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The Irish band U2 could have written their song "Where the Streets Have No Name" about San José. Admittedly, some streets have names, but no one seems to know or use them. Streets in the center of the capital are laid out in a grid, with avenidas (avenues) running east and west, and calles (streets) north and south. Odd-number avenues increase in number north of Avenida Central; even-number avenues, south. Streets east of Calle Central have odd numbers; those to the west are even. Locals rarely use the numbers, however.

Costa Ricans rely instead on a charming and exasperating system of designating addresses by the distance from landmarks, as in "100 meters north and 50 meters west of the school." Another quirk: "100 meters" always refers to one city block, regardless of how long it actually is. Likewise, "200 meters" is two blocks, and so on. (As you can imagine, getting a pizza delivered here is quite a challenge.)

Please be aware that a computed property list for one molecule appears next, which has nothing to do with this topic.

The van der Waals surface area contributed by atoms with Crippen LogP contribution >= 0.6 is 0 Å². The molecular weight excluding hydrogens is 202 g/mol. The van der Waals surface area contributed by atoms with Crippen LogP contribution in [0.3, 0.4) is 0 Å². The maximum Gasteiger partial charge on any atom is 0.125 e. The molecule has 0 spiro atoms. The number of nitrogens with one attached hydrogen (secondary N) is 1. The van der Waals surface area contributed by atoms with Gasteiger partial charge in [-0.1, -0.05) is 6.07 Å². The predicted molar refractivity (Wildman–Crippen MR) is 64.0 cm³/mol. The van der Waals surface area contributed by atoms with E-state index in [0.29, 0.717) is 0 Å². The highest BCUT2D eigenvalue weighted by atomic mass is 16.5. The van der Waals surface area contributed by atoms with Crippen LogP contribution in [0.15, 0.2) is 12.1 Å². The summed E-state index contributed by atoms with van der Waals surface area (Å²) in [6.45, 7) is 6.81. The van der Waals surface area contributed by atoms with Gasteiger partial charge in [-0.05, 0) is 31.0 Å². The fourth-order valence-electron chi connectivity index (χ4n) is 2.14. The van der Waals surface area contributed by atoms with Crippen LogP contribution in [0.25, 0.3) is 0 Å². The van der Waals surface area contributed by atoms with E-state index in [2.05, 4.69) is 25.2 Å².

Historically, the reference point was the church, but these days it might be a bar, Burger King, or even a quirky landmark: the eastern suburb of San Pedro uses the higuerón, a prominent fig tree. The city has embarked on an ambitious project to name all its streets once and for all. Even after it’s completed, it's improbable that anybody will know or use the names. Your best bet is to follow the time-honored practice of ir y preguntar (keep walking and keep asking).

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    Museo de los Niños

    north end of C. 4 -2258–4929
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    Parque Morazán

    Avda. 3, Cs. 5–9
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